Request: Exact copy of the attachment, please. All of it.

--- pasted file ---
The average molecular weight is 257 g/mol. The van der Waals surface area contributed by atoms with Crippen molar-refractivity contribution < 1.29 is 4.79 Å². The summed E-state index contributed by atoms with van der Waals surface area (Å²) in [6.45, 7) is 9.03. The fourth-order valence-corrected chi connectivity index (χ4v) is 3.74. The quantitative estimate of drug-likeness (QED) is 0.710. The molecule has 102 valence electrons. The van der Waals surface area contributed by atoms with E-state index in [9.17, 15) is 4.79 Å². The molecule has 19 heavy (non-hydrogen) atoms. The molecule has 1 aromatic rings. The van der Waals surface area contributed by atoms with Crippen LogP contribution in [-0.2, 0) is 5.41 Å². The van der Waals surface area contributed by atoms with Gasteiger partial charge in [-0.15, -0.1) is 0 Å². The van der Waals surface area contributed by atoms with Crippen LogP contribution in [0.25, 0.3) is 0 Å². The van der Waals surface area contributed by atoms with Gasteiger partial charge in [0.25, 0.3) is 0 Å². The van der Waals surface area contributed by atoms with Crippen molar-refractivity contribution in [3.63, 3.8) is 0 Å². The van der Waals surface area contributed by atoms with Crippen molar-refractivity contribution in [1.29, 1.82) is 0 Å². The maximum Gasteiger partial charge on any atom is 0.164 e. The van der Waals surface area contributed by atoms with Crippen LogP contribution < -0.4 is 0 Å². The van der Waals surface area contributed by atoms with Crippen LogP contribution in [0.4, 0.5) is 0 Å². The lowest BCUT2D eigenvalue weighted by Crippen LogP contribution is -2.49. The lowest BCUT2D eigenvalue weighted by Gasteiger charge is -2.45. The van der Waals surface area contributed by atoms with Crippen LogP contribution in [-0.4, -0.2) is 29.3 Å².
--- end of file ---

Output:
The average molecular weight is 257 g/mol. The van der Waals surface area contributed by atoms with Crippen molar-refractivity contribution < 1.29 is 4.79 Å². The summed E-state index contributed by atoms with van der Waals surface area (Å²) in [6.45, 7) is 9.03. The fourth-order valence-corrected chi connectivity index (χ4v) is 3.74. The quantitative estimate of drug-likeness (QED) is 0.710. The molecule has 102 valence electrons. The van der Waals surface area contributed by atoms with E-state index in [9.17, 15) is 4.79 Å². The molecule has 19 heavy (non-hydrogen) atoms. The molecule has 1 aromatic rings. The van der Waals surface area contributed by atoms with Crippen LogP contribution in [-0.2, 0) is 5.41 Å². The van der Waals surface area contributed by atoms with Gasteiger partial charge in [-0.15, -0.1) is 0 Å². The van der Waals surface area contributed by atoms with Crippen LogP contribution in [0.25, 0.3) is 0 Å². The van der Waals surface area contributed by atoms with Gasteiger partial charge in [0.25, 0.3) is 0 Å². The van der Waals surface area contributed by atoms with Crippen molar-refractivity contribution in [3.63, 3.8) is 0 Å². The van der Waals surface area contributed by atoms with Crippen molar-refractivity contribution in [1.29, 1.82) is 0 Å². The maximum Gasteiger partial charge on any atom is 0.164 e. The van der Waals surface area contributed by atoms with Crippen LogP contribution < -0.4 is 0 Å². The van der Waals surface area contributed by atoms with Crippen LogP contribution in [0.4, 0.5) is 0 Å². The lowest BCUT2D eigenvalue weighted by Crippen LogP contribution is -2.49. The lowest BCUT2D eigenvalue weighted by Gasteiger charge is -2.45. The van der Waals surface area contributed by atoms with Crippen LogP contribution in [-0.4, -0.2) is 29.3 Å².